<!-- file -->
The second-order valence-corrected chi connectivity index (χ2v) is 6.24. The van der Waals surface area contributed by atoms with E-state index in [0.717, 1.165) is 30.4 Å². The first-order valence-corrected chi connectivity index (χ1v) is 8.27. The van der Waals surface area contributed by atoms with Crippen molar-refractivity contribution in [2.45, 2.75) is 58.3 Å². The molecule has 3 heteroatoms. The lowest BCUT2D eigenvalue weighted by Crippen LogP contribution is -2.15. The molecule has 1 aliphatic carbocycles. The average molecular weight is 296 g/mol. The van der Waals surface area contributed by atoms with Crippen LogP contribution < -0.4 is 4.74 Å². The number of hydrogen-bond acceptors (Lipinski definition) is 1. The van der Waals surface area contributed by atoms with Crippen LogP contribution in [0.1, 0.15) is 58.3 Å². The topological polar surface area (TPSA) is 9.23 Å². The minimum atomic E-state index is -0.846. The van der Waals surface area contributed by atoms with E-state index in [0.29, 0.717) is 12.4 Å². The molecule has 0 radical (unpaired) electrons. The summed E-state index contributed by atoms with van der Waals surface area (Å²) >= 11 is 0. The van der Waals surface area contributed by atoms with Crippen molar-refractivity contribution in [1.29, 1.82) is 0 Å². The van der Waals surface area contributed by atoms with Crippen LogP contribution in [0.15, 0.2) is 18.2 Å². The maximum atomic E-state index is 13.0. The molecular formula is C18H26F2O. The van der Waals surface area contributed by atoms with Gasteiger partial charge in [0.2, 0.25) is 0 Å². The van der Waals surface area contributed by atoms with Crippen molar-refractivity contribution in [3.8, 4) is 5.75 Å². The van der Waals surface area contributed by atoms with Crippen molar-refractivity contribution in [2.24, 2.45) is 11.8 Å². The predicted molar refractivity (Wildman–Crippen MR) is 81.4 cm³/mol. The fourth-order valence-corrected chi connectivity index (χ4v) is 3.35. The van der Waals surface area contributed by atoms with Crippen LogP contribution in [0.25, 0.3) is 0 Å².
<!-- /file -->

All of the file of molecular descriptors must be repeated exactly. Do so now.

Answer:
The second-order valence-corrected chi connectivity index (χ2v) is 6.24. The van der Waals surface area contributed by atoms with E-state index in [0.717, 1.165) is 30.4 Å². The first-order valence-corrected chi connectivity index (χ1v) is 8.27. The van der Waals surface area contributed by atoms with Crippen molar-refractivity contribution in [2.45, 2.75) is 58.3 Å². The molecule has 3 heteroatoms. The lowest BCUT2D eigenvalue weighted by Crippen LogP contribution is -2.15. The molecule has 1 aliphatic carbocycles. The average molecular weight is 296 g/mol. The van der Waals surface area contributed by atoms with Crippen LogP contribution < -0.4 is 4.74 Å². The number of hydrogen-bond acceptors (Lipinski definition) is 1. The van der Waals surface area contributed by atoms with Crippen LogP contribution in [0.1, 0.15) is 58.3 Å². The topological polar surface area (TPSA) is 9.23 Å². The minimum atomic E-state index is -0.846. The van der Waals surface area contributed by atoms with E-state index in [0.29, 0.717) is 12.4 Å². The molecule has 0 radical (unpaired) electrons. The summed E-state index contributed by atoms with van der Waals surface area (Å²) >= 11 is 0. The van der Waals surface area contributed by atoms with Crippen molar-refractivity contribution in [1.29, 1.82) is 0 Å². The van der Waals surface area contributed by atoms with Crippen LogP contribution in [0.15, 0.2) is 18.2 Å². The maximum atomic E-state index is 13.0. The molecular formula is C18H26F2O. The van der Waals surface area contributed by atoms with Gasteiger partial charge in [0.2, 0.25) is 0 Å². The van der Waals surface area contributed by atoms with Crippen molar-refractivity contribution in [3.8, 4) is 5.75 Å². The van der Waals surface area contributed by atoms with Crippen molar-refractivity contribution in [2.24, 2.45) is 11.8 Å². The predicted molar refractivity (Wildman–Crippen MR) is 81.4 cm³/mol. The fourth-order valence-corrected chi connectivity index (χ4v) is 3.35. The van der Waals surface area contributed by atoms with Crippen LogP contribution in [0.25, 0.3) is 0 Å².